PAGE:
Aviation Industry Flying Under the Climate Radar, Part 2

Aviation Industry Flying Under the Climate Radar, Part 2
A crowd of passengers at the ticketing hall of Manila's Ninoy Aquino Airport Terminal 3.Patrick Roque

In part 1 of this blog, we looked at how the aviation sector contributes to climate change overall. In this second part, we look at the three main ways the aviation industry is flying under the radar when it comes to climate change. First, the sector benefits from the publicity received by technological innovations and

In part 1 of this blog, we looked at how the aviation sector contributes to climate change overall. In this second part, we look at the three main ways the aviation industry is flying under the radar when it comes to climate change.

First, the sector benefits from the publicity received by technological innovations and efficiency gains in aviation — this gives the perception that the corporations that build and operate aircraft, and the governments that regulate them, are taking the necessary steps to tackle the problem. While the idea of electric airplanes is pretty much a non-starter for commercial aviation, there are indeed some recent efficiency and technological gains made by aircraft manufacturers and airline companies. Notably, these include the growing use of biofuels, new lightweight materials being used on airplanes, and improvements in air traffic management (all of which help reduce emissions).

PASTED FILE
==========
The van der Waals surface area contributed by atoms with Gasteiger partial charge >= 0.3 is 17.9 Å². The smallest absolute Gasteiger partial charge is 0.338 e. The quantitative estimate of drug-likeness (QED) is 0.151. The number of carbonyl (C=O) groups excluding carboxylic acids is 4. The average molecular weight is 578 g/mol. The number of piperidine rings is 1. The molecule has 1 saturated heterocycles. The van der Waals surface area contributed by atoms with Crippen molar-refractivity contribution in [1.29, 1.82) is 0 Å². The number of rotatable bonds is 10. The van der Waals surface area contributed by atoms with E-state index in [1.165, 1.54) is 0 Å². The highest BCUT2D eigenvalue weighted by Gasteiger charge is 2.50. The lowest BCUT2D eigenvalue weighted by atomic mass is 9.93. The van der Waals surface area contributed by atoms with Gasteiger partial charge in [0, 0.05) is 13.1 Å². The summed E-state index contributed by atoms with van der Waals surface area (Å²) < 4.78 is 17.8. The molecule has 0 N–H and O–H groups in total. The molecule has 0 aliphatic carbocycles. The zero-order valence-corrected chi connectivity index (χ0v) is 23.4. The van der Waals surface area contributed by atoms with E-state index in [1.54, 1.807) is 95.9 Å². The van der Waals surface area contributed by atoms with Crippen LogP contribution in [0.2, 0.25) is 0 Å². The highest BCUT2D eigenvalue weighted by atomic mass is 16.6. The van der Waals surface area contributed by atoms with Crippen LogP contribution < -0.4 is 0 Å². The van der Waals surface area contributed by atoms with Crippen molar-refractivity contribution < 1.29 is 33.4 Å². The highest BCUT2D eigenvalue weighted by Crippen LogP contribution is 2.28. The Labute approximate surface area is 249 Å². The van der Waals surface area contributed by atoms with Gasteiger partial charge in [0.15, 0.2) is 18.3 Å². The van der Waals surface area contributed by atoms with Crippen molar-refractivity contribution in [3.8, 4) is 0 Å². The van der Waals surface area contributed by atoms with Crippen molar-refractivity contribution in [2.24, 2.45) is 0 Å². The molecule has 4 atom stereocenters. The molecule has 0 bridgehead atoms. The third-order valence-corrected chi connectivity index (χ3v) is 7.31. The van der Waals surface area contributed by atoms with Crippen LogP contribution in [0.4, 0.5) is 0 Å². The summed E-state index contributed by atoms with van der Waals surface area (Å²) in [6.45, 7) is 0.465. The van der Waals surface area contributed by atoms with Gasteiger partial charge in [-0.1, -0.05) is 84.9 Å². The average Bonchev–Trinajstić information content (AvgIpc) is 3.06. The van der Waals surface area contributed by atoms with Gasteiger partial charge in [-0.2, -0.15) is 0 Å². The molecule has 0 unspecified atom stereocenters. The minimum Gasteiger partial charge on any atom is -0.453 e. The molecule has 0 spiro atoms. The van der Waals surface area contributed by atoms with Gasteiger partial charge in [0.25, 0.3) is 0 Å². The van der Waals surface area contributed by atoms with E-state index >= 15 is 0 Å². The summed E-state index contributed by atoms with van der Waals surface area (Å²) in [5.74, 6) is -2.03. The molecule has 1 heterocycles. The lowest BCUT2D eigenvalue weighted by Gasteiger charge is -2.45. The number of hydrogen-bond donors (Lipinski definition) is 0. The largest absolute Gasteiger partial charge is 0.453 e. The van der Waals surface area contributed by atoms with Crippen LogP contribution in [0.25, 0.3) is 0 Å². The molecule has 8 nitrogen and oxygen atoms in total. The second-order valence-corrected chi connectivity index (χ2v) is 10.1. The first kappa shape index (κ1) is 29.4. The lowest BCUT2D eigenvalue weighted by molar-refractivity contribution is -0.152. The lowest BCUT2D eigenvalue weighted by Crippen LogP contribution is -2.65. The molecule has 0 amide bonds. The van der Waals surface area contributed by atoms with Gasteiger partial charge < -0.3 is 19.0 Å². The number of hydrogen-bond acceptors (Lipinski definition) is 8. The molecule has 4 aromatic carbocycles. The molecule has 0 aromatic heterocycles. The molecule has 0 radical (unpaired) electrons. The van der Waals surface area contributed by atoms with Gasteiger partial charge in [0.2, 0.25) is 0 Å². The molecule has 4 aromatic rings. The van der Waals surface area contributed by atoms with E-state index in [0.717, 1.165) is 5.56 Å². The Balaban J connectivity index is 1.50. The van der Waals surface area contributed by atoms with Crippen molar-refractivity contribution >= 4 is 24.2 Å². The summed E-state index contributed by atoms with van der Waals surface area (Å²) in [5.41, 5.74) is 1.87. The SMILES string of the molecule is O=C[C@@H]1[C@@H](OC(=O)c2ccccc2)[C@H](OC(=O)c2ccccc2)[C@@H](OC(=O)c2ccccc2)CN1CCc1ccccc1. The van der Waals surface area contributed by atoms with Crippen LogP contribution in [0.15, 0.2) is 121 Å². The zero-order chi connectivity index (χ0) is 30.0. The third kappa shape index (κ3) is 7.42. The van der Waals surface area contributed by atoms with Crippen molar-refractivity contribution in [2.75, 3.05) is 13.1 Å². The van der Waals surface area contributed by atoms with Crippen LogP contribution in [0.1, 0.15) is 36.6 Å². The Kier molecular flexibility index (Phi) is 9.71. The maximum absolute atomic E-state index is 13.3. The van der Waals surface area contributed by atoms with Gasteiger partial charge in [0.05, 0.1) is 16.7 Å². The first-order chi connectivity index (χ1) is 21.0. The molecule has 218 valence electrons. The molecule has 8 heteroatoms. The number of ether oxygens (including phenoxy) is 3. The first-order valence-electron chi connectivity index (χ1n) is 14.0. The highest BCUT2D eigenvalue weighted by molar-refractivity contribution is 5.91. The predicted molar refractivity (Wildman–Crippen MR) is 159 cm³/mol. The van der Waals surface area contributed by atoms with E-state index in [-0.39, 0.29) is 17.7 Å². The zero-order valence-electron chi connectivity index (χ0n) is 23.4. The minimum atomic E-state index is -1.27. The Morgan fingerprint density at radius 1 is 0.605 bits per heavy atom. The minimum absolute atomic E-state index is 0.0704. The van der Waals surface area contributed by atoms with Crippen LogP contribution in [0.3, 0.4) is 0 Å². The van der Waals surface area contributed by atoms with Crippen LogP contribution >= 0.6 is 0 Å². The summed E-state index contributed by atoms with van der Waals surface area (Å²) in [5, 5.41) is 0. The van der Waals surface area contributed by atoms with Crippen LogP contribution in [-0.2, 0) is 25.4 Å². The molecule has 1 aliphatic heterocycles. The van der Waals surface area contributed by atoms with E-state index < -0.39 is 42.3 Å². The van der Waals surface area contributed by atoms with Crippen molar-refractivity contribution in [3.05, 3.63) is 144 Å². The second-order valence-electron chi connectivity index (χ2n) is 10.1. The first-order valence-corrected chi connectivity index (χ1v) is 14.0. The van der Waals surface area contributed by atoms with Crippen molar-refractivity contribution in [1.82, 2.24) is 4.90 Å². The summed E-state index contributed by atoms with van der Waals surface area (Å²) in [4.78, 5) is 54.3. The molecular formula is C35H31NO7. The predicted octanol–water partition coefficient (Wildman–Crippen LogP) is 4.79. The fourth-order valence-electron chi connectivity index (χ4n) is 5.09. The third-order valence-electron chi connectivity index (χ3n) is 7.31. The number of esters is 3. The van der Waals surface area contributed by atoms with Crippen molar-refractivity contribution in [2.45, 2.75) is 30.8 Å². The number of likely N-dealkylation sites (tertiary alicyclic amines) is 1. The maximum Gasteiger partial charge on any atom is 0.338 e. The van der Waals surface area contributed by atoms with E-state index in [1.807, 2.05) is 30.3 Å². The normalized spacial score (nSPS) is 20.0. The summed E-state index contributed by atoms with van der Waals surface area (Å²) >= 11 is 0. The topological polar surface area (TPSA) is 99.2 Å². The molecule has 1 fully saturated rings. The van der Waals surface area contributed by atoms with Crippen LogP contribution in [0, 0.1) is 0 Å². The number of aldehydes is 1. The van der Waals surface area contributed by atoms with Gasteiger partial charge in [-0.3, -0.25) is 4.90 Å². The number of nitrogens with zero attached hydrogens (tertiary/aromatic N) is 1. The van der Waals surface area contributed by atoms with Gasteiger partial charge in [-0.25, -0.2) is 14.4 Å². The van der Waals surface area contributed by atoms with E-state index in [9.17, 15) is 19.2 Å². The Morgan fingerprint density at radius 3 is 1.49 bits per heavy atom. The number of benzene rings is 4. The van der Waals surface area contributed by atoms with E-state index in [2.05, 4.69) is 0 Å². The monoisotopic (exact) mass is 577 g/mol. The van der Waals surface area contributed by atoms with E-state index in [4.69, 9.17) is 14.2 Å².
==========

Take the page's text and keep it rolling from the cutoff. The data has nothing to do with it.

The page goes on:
Combined with the rise of “offset” products, these innovations give the false impression that aviation emissions are under control. But nothing could be further from the truth. For instance, the sector’s target of 1.5% fuel efficiency improvements per year between 2009 and 2020 are clearly being overwhelmed by the annual growth in passenger demand, which has hovered at around 6% per year. Improvements in efficiency are certainly helpful, but they are simply not keeping up with the growing pace of emissions.

The second reason relates to problems with the IPCC reporting mechanisms for aviation emissions. Because of the international nature of aviation vis-a-vis the nation-based reporting to the IPCC, countries submit figures for domestic and international aviation separately. In part, this is borne of a methodological dispute over who ought to take the emissions burden in their national greenhouse gas (GHG) reports.